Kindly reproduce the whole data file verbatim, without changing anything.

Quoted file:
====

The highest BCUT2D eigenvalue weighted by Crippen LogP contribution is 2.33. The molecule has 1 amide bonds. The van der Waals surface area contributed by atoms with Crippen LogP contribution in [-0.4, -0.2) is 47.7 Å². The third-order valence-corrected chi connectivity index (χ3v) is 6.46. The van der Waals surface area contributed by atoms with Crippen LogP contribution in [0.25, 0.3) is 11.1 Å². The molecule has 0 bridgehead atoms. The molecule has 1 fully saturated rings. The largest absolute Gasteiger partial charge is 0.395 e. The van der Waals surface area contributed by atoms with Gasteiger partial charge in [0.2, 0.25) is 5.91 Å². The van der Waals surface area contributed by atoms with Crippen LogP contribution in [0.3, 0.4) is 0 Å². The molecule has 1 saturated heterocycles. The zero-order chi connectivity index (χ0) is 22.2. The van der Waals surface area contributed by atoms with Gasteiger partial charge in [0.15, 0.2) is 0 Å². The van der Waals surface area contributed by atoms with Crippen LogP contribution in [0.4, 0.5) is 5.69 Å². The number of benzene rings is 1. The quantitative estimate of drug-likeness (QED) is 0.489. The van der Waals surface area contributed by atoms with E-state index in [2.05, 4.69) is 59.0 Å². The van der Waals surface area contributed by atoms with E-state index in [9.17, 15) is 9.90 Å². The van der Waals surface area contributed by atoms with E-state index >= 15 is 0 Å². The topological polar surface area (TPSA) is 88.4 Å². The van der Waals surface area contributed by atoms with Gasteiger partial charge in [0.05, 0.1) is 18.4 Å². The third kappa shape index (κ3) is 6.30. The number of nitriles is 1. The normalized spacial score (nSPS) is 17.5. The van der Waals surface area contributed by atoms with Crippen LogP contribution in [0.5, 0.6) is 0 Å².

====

The highest BCUT2D eigenvalue weighted by Crippen LogP contribution is 2.33. The molecule has 1 amide bonds. The van der Waals surface area contributed by atoms with Crippen LogP contribution in [-0.4, -0.2) is 47.7 Å². The third-order valence-corrected chi connectivity index (χ3v) is 6.46. The van der Waals surface area contributed by atoms with Crippen LogP contribution in [0.25, 0.3) is 11.1 Å². The molecule has 0 bridgehead atoms. The molecule has 1 fully saturated rings. The largest absolute Gasteiger partial charge is 0.395 e. The van der Waals surface area contributed by atoms with Gasteiger partial charge in [0.2, 0.25) is 5.91 Å². The van der Waals surface area contributed by atoms with Crippen LogP contribution in [0.3, 0.4) is 0 Å². The molecule has 1 saturated heterocycles. The zero-order chi connectivity index (χ0) is 22.2. The van der Waals surface area contributed by atoms with Gasteiger partial charge in [0.15, 0.2) is 0 Å². The van der Waals surface area contributed by atoms with Crippen LogP contribution in [0.4, 0.5) is 5.69 Å². The number of benzene rings is 1. The quantitative estimate of drug-likeness (QED) is 0.489. The van der Waals surface area contributed by atoms with E-state index in [2.05, 4.69) is 59.0 Å². The van der Waals surface area contributed by atoms with E-state index in [9.17, 15) is 9.90 Å². The van der Waals surface area contributed by atoms with E-state index >= 15 is 0 Å². The topological polar surface area (TPSA) is 88.4 Å². The van der Waals surface area contributed by atoms with Gasteiger partial charge in [0.05, 0.1) is 18.4 Å². The third kappa shape index (κ3) is 6.30. The number of nitriles is 1. The normalized spacial score (nSPS) is 17.5. The van der Waals surface area contributed by atoms with Crippen LogP contribution in [0.5, 0.6) is 0 Å².